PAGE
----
Many major rural roads and rural bridges are in disrepair. Roads are in poor condition,and bridges are structurally deficient.
Six states have 30% or more of their major rural roads with pavement in poor condition, and in five states, at least one-fifth of rural bridges are structurally deficient, a report released Thursday by a non-profit transportation group says.
Connecticut has the worst percentage — 35% — of major roads in rural areas with pavement in poor condition. Rhode Island and West Virginia follow at 33%, according to TRIP, which analyzed 2012 federal transportation data.
"The development of rural America — the primary and rapidly increasing source of the nation's energy, food and fiber — is being hindered by a transportation system that has significant road and bridge deterioration," says Rocky Moretti, TRIP's director of policy and research.
The transportation departments of Connecticut, Rhode Island and West Virginia did not comment about TRIP's data.
TRIP's analysis of major rural roads is in line with one done last year by USA TODAY and TRIP. That analysis looked at 2011 federal data and found that 21% of pavement on rural and urban roads throughout the country is in poor condition.
TRIP is sponsored by, among others, insurance companies, labor unions, equipment manufacturers, and highway- and transit-related businesses.
Other states with 30% or more of major rural roads in poor condition are Hawaii, Michigan and Kansas, the new TRIP report says. That percentage is 20% or more in 10 other states.
Florida, Tennessee and Nevada have the smallest percentage — 3% — of major rural roads with pavement in poor condition.
Many roads and bridges throughout the nation are in disrepair because federal, state and local funding levels for improvements are not adequate.
The U.S. Department of Transportation estimates that the highway account of the Highway Trust Fund, which allocated $37.8 billion to states for highway projects in the fiscal year that ends Sept. 30, will run out of money next month unless Congress can find a solution.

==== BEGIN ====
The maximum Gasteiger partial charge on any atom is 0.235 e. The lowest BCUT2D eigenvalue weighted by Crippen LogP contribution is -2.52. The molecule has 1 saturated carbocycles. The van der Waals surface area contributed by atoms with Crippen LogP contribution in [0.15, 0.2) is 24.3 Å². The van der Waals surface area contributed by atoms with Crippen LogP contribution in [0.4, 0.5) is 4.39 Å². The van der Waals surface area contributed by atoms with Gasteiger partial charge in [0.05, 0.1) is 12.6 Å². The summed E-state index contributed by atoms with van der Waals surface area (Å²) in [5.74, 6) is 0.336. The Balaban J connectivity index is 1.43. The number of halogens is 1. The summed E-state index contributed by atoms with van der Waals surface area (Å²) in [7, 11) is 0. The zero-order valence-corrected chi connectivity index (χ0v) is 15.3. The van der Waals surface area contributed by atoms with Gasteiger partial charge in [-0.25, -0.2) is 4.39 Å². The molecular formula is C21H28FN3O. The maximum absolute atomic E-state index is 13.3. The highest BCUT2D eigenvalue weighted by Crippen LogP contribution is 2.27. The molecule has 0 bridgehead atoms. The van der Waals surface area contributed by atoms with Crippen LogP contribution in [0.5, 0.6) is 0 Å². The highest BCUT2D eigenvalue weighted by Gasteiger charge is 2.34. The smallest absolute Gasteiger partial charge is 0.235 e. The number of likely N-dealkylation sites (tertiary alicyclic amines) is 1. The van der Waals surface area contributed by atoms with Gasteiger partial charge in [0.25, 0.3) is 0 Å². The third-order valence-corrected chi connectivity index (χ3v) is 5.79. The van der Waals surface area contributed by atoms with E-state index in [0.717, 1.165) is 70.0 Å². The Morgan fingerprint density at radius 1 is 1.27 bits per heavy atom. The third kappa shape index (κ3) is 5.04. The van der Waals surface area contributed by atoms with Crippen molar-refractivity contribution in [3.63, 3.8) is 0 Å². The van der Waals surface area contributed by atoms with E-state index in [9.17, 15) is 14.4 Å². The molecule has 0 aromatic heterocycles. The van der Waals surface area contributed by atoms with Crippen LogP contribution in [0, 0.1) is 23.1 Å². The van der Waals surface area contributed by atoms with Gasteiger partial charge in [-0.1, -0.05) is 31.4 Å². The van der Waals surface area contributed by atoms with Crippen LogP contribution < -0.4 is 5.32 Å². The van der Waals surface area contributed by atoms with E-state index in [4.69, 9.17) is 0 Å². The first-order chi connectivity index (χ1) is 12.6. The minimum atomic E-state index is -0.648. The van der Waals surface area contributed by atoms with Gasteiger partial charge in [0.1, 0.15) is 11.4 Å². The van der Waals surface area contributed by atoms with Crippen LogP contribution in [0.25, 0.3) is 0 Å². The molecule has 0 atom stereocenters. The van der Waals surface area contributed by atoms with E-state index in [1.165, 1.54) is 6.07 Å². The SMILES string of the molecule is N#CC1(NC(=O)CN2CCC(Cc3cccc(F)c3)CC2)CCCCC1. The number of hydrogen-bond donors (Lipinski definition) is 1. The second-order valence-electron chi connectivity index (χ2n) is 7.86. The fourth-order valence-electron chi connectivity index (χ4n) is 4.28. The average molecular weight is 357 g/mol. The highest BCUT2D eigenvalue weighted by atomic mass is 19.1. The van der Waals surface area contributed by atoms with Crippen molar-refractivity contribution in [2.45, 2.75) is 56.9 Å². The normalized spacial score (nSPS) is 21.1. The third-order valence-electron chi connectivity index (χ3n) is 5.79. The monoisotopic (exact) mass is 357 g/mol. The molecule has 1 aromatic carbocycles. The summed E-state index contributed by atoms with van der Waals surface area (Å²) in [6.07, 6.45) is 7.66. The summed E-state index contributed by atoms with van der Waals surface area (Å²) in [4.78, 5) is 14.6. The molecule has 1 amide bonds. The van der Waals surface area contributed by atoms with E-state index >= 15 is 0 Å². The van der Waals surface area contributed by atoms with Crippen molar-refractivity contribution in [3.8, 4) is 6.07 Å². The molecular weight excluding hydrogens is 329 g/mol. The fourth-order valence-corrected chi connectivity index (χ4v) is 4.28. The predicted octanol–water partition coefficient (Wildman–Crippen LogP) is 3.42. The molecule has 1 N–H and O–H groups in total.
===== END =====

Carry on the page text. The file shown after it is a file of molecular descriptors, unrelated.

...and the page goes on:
On Tuesday, U.S. House Ways and Means Committee Chairman Dave Camp announced a $10.9 billion plan to extend transportation funding through next May.
The TRIP report says that 2013 federal data show Pennsylvania and Rhode Island have the highest percentage — 25% — of structurally deficient bridges in rural areas.
Rich Kirkpatrick, a spokesman for the Pennsylvania Department of Transportation, says about 4,200 of the state's roughly 25,000 state-maintained bridges are structurally deficient. Such bridges are not inherently unsafe but may require significant maintenance and repair to remain in service and eventual replacement to address the deficiencies.
The deficient conditions "point to the result of decades of underfunding in highway and bridge improvements," he says.
A "far-reaching" transportation bill signed into law by Gov. Tom Corbett in November has begun to fund transportation improvements, Kirkpatrick says.
The bill calls for spending up to $2.4 billion by the fifth year of the state's improvement plan.
Florida and Texas have the smallest percentage — 3% — of structurally deficient bridges in rural areas, the TRIP report says.
Of Florida's 5,237 rural bridges, 169 are structurally deficient. In Texas, 1,082 of 31,912 rural bridges are in such condition.
The TRIP report shows "that the U.S. must continue to invest in transportation infrastructure to ensure that whether people live in rural, suburban or urban areas they have access to economic opportunities and a high quality of life," says Bud Wright, executive director of the American Association of State Highway and Transportation Officials.
The report also analyzed 2012 federal data for traffic fatalities on rural roads, excluding federal interstate highways.
Roadway design or conditions are a contributing factor in about one-third of crashes, Moretti says.
The report says that rural roads that are not federal interstate highways have a traffic fatality rate nearly three times higher than other roads.
In 2012, such roads had a traffic fatality rate of 2.21 deaths for every 100 million vehicle miles of travel, compared with a fatality rate of 0.78 deaths per 100 million miles of travel on all other roads, TRIP says.
South Carolina had the highest fatality rate on rural roads — 3.99 deaths per 100 million vehicle miles traveled — compared with 0.68 deaths on its other roads.
South Carolina Highway Patrol Lt. Kelley Hughes says the number of traffic deaths on rural roads is declining. There were 476 deaths on such roads last year, compared with 555 in 2012 and 594 in 2011, he says.
New Hampshire had the lowest fatality rate on rural roads — 1.16 deaths per million vehicle miles traveled.